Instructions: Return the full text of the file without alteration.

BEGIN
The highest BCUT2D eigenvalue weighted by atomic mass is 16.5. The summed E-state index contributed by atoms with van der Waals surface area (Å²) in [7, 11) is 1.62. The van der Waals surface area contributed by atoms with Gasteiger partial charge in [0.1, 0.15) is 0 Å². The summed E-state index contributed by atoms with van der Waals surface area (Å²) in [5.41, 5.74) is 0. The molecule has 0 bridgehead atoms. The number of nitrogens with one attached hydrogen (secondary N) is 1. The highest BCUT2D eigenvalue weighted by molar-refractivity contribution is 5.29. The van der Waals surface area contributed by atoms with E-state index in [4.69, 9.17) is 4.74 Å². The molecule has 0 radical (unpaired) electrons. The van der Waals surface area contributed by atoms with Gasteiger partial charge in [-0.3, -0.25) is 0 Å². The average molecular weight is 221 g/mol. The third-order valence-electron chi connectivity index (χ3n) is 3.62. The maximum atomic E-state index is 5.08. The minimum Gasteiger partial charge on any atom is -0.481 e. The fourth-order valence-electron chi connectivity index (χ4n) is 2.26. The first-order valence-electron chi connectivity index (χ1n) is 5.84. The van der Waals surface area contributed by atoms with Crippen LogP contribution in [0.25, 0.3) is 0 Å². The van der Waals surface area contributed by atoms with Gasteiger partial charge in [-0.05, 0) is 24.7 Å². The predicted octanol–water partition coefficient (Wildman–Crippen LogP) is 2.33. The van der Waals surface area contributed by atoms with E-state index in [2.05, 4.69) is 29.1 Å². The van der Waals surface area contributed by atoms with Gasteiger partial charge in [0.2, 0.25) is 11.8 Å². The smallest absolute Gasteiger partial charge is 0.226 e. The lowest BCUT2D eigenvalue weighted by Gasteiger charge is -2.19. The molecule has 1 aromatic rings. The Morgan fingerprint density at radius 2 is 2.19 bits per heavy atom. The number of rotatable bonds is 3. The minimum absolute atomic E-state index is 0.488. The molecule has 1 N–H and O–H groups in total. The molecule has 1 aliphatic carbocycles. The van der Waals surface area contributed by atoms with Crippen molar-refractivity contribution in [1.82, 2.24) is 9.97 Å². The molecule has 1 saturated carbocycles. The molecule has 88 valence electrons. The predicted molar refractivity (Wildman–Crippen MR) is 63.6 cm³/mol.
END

The highest BCUT2D eigenvalue weighted by atomic mass is 16.5. The summed E-state index contributed by atoms with van der Waals surface area (Å²) in [7, 11) is 1.62. The van der Waals surface area contributed by atoms with Gasteiger partial charge in [0.1, 0.15) is 0 Å². The summed E-state index contributed by atoms with van der Waals surface area (Å²) in [5.41, 5.74) is 0. The molecule has 0 bridgehead atoms. The number of nitrogens with one attached hydrogen (secondary N) is 1. The highest BCUT2D eigenvalue weighted by molar-refractivity contribution is 5.29. The van der Waals surface area contributed by atoms with E-state index in [4.69, 9.17) is 4.74 Å². The molecule has 0 radical (unpaired) electrons. The van der Waals surface area contributed by atoms with Gasteiger partial charge in [-0.3, -0.25) is 0 Å². The average molecular weight is 221 g/mol. The third-order valence-electron chi connectivity index (χ3n) is 3.62. The maximum atomic E-state index is 5.08. The minimum Gasteiger partial charge on any atom is -0.481 e. The fourth-order valence-electron chi connectivity index (χ4n) is 2.26. The first-order valence-electron chi connectivity index (χ1n) is 5.84. The van der Waals surface area contributed by atoms with Crippen LogP contribution in [0.25, 0.3) is 0 Å². The van der Waals surface area contributed by atoms with Gasteiger partial charge in [-0.05, 0) is 24.7 Å². The predicted octanol–water partition coefficient (Wildman–Crippen LogP) is 2.33. The van der Waals surface area contributed by atoms with E-state index in [2.05, 4.69) is 29.1 Å². The van der Waals surface area contributed by atoms with Gasteiger partial charge in [0.2, 0.25) is 11.8 Å². The smallest absolute Gasteiger partial charge is 0.226 e. The lowest BCUT2D eigenvalue weighted by Gasteiger charge is -2.19. The molecule has 1 aromatic rings. The Morgan fingerprint density at radius 2 is 2.19 bits per heavy atom. The number of rotatable bonds is 3. The minimum absolute atomic E-state index is 0.488. The molecule has 1 N–H and O–H groups in total. The molecule has 1 aliphatic carbocycles. The van der Waals surface area contributed by atoms with Crippen molar-refractivity contribution in [1.82, 2.24) is 9.97 Å². The molecule has 1 saturated carbocycles. The molecule has 88 valence electrons. The predicted molar refractivity (Wildman–Crippen MR) is 63.6 cm³/mol.